Many Georgia employees spend their days in workplaces where trips, slips and falls are a frequent hazard. This can be because of wet, slippery floors, an abundance of equipment and perhaps loose flooring or carpet that one can trip over. According to the Occupational Safety and Health Administration, trips, slips and falls are among the most frequent causes of injuries and fatalities suffered in the workplace.
As many of us know, the wheels of the federal bureaucracy turn slowly, and sometimes, they grind to a complete halt. Such seems to be the case with something called the Walking Working Surfaces and Personal Fall Protection Systems rule. Back in 1990, OSHA proposed the rule in order to provide requirements to employers for fall protection systems to help increase worker safety.
Back in 2003, OSHA said that the rule, which had still not been implemented, no longer reflects the changes in technology or industry practices made since 1990. It was another seven years before OSHA published a new proposal that incorporated those changes. Hearings on the rule were held the following year, in 2011.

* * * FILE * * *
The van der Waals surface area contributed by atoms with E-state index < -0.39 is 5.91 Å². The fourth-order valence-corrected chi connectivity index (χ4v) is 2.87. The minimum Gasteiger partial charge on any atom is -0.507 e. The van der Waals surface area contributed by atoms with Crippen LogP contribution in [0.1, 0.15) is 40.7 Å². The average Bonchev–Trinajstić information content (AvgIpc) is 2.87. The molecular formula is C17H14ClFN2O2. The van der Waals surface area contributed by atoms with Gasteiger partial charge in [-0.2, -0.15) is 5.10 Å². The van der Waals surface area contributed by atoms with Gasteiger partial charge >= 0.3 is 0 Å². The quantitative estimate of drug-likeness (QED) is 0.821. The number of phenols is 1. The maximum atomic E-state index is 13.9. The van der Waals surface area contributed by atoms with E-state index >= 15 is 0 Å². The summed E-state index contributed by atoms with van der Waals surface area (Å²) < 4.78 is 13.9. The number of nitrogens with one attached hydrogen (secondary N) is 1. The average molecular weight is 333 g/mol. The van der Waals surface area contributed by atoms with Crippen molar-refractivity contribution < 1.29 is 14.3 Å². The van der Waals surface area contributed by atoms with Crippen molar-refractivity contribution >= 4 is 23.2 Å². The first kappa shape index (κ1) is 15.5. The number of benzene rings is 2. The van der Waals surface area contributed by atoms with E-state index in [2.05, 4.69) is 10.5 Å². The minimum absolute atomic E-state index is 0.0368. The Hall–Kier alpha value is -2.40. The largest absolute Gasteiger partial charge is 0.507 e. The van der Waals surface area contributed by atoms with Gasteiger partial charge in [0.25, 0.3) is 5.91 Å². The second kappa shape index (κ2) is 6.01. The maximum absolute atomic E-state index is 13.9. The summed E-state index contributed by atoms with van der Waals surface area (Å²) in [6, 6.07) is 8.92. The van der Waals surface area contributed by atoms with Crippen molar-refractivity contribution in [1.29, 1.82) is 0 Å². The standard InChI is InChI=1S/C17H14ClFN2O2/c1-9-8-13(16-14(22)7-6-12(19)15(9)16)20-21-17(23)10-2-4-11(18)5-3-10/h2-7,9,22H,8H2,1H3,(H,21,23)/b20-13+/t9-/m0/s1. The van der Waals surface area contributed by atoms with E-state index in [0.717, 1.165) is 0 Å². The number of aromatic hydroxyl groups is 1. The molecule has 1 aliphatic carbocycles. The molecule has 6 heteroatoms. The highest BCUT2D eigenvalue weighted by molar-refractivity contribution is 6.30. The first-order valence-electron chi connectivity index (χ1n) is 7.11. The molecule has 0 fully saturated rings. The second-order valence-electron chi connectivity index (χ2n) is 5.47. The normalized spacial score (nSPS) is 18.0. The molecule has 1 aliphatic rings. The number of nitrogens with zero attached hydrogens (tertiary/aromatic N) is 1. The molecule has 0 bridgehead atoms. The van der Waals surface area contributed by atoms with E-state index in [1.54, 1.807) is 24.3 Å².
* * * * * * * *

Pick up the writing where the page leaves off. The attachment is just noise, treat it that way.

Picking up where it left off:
Now OSHA has reportedly withdrawn it. The precise reason isn’t known. There’s been speculation that the Office of Management and Budget is behind the withdrawal. Whether the OMB is redirecting money and personnel to deal with other regulations or simply asking OSHA to make further changes is unknown.
Obviously, the lack of such a rule can make things more difficult for employees who live with these hazards every day, with potentially no penalties for employers who allow these hazards to remain. However, after an accident, employers also wouldn’t be able to show that they were in compliance with a rule that doesn’t exist.
Of course, it may still be possible to take legal action against an employer that allows a preventable hazard if you or a loved one has been injured or worse. Workers’ compensation laws still apply. It may be worthwhile to seek experienced legal guidance before you accept any kind of settlement or payments.
Source: Safety.BLR.com, “OSHA pulls rug out from under slip and trip rule,” Jan. 15, 2016
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